Most people know that the release of carbon dioxide into the air from human sources has contributed to rising global temperatures and massive increases in the rate of melting of the ice at the poles and on Greenland. One of the major consequences they may not know about is the acidification of the oceans.
The chemistry is quite straightforward. It's the same process that occurs when bottled water is carbonated. Most of the carbon dioxide simply dissolves in the water. But some of it reacts with the water to form carbonic acid. And, that's what's happening in the world's oceans as humans release more and more carbon dioxide into the air.
Climate change deniers love to dispute climate modeling, to talk about short-term weather phenomena, and to pick on minor citation errors in official reports. But, they don't like to talk about ocean acidification for three interrelated reasons. First, humans have indisputably been dumping exponentially increasing amounts of carbon dioxide into the atmosphere from the beginning of the industrial revolution, primarily through the burning of fossil fuels. Second, the oceans have absorbed about one-third of this carbon dioxide which then forms carbonic acid. This reduces the pH of the water in an acidic direction. Third, scientists have documented through direct observation the changes in ocean species, both large and microscopic, that have resulted from this increased acidity.
What the scientists are finding is troubling. First, the entire food chain of the ocean could be short-circuited. Second, ocean acidification in combination with other human impacts on the ocean could result in mass extinctions. Third, no one knows how such changes might affect life on land which is by no means isolated from the ocean.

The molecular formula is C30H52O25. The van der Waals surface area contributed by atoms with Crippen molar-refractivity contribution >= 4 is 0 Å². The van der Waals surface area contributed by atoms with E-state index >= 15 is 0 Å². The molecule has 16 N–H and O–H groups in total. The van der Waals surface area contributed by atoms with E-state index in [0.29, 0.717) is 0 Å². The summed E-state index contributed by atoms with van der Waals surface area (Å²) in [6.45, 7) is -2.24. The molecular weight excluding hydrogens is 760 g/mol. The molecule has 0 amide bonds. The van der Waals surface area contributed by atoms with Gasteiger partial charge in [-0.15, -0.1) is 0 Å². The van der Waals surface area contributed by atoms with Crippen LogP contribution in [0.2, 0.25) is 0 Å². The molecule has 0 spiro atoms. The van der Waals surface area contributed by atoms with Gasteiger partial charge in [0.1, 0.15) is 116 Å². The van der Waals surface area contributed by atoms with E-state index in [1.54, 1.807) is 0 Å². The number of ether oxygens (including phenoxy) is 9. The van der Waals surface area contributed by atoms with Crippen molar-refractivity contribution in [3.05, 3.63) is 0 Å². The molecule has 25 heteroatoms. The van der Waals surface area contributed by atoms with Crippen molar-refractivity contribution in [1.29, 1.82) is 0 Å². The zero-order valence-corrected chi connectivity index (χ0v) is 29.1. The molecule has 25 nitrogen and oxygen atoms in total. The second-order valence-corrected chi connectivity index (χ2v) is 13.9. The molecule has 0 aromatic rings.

Among those who accept the science of climate change, there are some who believe we can engineer our way out of the problem. One proposal calls for putting small reflective particles into the atmosphere to block a portion of the sunlight falling on the earth. But a recent study revealed that this would have little or no effect on the continuing acidification of the oceans.
Even though 1) the mechanism for ocean acidification is well-established, 2) the source of the excess carbon dioxide in the atmosphere and consequently in the ocean is traceable to man-made causes, and 3) the effects are already being observed--they are no mere projections--the climate change deniers will no doubt tell us that ocean acidification is nothing to worry about. Of course, we must remember that they are in the pay of or under the influence of propaganda put out by the fossil fuel interests, interests that spend millions on disinformation and zero on ocean research.
These same climate change deniers insure their houses against fire, their cars against accident and their bodies against illness. But they want us to play Russian roulette with the oceans and the climate. They cannot possibly know how the future will turn out. But even if climate change were not an issue, the peril associated with the acidification of the oceans by itself would justify immediate and drastic action to curb carbon dioxide emissions.
It is hard to imagine a case weaker than that made by the deniers against the science of human-caused global climate change. But there is one, the nonexistent case against the reality of human-caused ocean acidification. So, it's no wonder the climate change deniers don't want to talk about it.